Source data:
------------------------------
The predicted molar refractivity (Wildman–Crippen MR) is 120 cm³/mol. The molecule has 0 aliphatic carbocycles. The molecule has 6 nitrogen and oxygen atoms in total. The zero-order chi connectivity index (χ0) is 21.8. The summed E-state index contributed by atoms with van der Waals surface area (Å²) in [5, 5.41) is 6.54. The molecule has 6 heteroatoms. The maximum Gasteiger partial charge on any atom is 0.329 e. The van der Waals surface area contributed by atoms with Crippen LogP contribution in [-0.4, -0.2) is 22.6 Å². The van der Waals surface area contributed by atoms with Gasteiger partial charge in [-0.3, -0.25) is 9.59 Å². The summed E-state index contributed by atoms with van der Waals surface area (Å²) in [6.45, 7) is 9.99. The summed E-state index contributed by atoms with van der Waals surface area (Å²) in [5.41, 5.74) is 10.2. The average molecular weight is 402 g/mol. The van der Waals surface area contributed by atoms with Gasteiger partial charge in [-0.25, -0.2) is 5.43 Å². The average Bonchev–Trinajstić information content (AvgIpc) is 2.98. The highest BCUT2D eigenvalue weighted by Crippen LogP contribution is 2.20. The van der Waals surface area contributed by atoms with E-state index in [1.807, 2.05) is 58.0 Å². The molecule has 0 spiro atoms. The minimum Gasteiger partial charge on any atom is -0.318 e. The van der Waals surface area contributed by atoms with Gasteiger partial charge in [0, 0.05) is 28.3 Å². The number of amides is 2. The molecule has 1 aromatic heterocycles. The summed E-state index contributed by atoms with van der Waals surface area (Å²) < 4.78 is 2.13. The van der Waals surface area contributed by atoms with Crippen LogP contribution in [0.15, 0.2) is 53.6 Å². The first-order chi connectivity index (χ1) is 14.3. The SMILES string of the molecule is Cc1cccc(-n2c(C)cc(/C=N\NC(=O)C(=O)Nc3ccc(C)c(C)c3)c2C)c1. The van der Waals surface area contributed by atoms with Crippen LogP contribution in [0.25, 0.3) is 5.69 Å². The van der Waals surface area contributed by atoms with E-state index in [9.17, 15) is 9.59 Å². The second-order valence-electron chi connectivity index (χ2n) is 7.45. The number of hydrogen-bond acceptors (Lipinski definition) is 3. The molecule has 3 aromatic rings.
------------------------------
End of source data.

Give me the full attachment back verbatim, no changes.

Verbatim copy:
The predicted molar refractivity (Wildman–Crippen MR) is 120 cm³/mol. The molecule has 0 aliphatic carbocycles. The molecule has 6 nitrogen and oxygen atoms in total. The zero-order chi connectivity index (χ0) is 21.8. The summed E-state index contributed by atoms with van der Waals surface area (Å²) in [5, 5.41) is 6.54. The molecule has 6 heteroatoms. The maximum Gasteiger partial charge on any atom is 0.329 e. The van der Waals surface area contributed by atoms with Crippen LogP contribution in [-0.4, -0.2) is 22.6 Å². The van der Waals surface area contributed by atoms with Gasteiger partial charge in [-0.3, -0.25) is 9.59 Å². The summed E-state index contributed by atoms with van der Waals surface area (Å²) in [6.45, 7) is 9.99. The summed E-state index contributed by atoms with van der Waals surface area (Å²) in [5.41, 5.74) is 10.2. The average molecular weight is 402 g/mol. The van der Waals surface area contributed by atoms with Gasteiger partial charge in [-0.25, -0.2) is 5.43 Å². The average Bonchev–Trinajstić information content (AvgIpc) is 2.98. The highest BCUT2D eigenvalue weighted by Crippen LogP contribution is 2.20. The van der Waals surface area contributed by atoms with E-state index in [1.807, 2.05) is 58.0 Å². The molecule has 0 spiro atoms. The minimum Gasteiger partial charge on any atom is -0.318 e. The van der Waals surface area contributed by atoms with Gasteiger partial charge in [0, 0.05) is 28.3 Å². The number of amides is 2. The molecule has 1 aromatic heterocycles. The summed E-state index contributed by atoms with van der Waals surface area (Å²) < 4.78 is 2.13. The van der Waals surface area contributed by atoms with Crippen LogP contribution in [0.15, 0.2) is 53.6 Å². The first-order chi connectivity index (χ1) is 14.3. The SMILES string of the molecule is Cc1cccc(-n2c(C)cc(/C=N\NC(=O)C(=O)Nc3ccc(C)c(C)c3)c2C)c1. The van der Waals surface area contributed by atoms with Crippen LogP contribution in [0.25, 0.3) is 5.69 Å². The van der Waals surface area contributed by atoms with E-state index in [9.17, 15) is 9.59 Å². The second-order valence-electron chi connectivity index (χ2n) is 7.45. The number of hydrogen-bond acceptors (Lipinski definition) is 3. The molecule has 3 aromatic rings.